Urgent appeal launched to save world's most endangered rainforest


The World Land Trust (WLT) has announced that its annual Big Match Fortnight, running until 14 October 2020, will raise funds to save a large expanse of Ecuador's remaining Chocó rainforest.

Dubbed as "the most important rainforest you've never heard of", the Chocó bioregion extends along the Pacific coast of Ecaudor and Colombia and is one of the most biodiverse areas of the entire planet. It is also one of the wettest places on earth.

The Chocó forest supports a stunning array of rare and restricted-range wildlife, much of which is highly threatened due to relentless deforestation that has devastated great areas of the region. As much as 98% of this primary forest has been lost in Ecuador, and the fight is now on for the remaining 2% to be saved from mining and agricultural companies that wish to exploit the land for its resources.

Ecuador's Chocó rainforest supports a remarkable array of rare and iconic species, such as Harpy Eagle. WLT urgently needs your support to save both the forest and its wildlife.

But a once-in-a-lifetime opportunity has emerged for WLT partner Fundación Jocotoco to safeguard the largest remaining tract of Ecuador’s once-vast Chocó forest – the home of Jaguar, Harpy Eagle and Horned Marsupial Frog, among many other iconic species – by purchasing 57,000 acres from a single firm, for which they will enlist the support of WLT and other organisations.

Donations to WLT's £500,000 appeal will save at least 1,668 acres of this important forest area – an expansion of Canandé Reserve that will link it to other protected areas in the region.

Contributions from donators will enable Fundación Jocotoco to unlock funding support from other sources and help them secure the total 57,000 acres available. If we act now, vast swathes of forest could be safeguarded before other potential buyers – chief among them the oil palm plantation owners who have fuelled deforestation in the Chocó – make their move.

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Fundación Jocotoco has warned that an "extinction cliff" is not far off if the Chocó is allowed to fall into the wrong hands. According to its estimates, if another 1,000 km2 of forest is logged, one-third of the area's current species would most likely be lost forever in Ecuador – a scenario which is just a few years away, given the current deforestation rates.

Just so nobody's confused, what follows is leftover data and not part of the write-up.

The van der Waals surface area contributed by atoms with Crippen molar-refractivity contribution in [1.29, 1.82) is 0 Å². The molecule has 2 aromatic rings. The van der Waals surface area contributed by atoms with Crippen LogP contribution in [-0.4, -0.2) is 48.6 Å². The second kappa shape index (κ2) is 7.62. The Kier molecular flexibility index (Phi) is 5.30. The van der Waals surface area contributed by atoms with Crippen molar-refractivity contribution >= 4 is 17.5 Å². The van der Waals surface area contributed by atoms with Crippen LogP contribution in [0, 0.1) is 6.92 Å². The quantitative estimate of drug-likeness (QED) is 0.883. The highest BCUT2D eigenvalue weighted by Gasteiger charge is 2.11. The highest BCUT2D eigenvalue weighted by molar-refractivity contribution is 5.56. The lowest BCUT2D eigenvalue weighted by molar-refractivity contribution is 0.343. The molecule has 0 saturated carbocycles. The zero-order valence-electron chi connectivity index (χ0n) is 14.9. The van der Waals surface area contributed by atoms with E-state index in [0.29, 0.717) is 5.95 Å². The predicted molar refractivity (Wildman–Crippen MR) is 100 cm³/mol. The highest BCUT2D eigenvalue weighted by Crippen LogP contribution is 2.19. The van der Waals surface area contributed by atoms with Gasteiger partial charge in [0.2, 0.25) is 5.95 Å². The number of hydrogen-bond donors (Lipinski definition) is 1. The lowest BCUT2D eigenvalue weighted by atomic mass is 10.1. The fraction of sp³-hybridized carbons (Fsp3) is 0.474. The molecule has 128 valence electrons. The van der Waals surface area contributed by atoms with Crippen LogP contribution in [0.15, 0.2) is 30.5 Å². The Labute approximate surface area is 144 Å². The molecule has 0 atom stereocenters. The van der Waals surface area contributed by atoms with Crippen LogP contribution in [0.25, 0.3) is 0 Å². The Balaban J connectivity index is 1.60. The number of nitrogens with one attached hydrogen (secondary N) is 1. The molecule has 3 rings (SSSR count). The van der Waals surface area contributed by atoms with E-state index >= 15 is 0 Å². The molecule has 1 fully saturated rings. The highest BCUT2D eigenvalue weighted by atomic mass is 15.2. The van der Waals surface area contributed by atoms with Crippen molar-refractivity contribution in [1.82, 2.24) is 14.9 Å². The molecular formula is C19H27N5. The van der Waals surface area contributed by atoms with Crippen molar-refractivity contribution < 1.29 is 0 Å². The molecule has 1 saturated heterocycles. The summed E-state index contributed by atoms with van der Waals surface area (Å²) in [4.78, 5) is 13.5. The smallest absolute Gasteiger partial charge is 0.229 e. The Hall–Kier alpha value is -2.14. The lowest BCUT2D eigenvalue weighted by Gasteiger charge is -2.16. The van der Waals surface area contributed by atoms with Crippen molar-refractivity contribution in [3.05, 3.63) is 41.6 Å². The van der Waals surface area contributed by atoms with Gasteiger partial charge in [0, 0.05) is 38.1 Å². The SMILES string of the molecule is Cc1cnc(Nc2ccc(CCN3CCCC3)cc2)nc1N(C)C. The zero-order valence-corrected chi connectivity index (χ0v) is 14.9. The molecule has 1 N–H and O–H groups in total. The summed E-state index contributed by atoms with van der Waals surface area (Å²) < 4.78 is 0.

Horned Marsupial Frog is another speciality of the region.

Charlotte Beckham, Conservation Programmes Manager at WLT, commented: "The opportunity we have in Ecuador this year really is exceptional. For our partner Fundación Jocotoco to be able to safeguard such a large area at once is crucial for Ecuador's Chocó, a biodiversity hotspot that desperately needs it.

"Your donations will not only support this dramatic expansion of the Canandé Reserve – they will enable something much greater. The 1,668 acres you fund will be connected as part of this ambitious project to other protected areas in the region to form a 740,000-plus-acre stretch of fully contiguous protected Chocó forests – a natural haven approximately the size of North America's Yosemite National Park.

"This project's biodiversity value speaks for itself. By protecting such a large tract of forest from sea level to nearly 5,000 m altitude, Fundación Jocotoco will deliver a climate reprieve for Canandé's endangered wildlife. As climate change raises global temperatures, these species will have a protected altitudinal corridor – they will be able to move upland as their local conditions change, while remaining in the safety of protected areas."

If you can support this appeal please consider making your donation between 1 and 14 October as your contributions will be then doubled by matched funds, so that WLT can reach its target faster.

Donations can be made online at worldlandtrust.org or by calling the World Land Trust office from 9am-5pm, Monday-Friday on 01986 874422.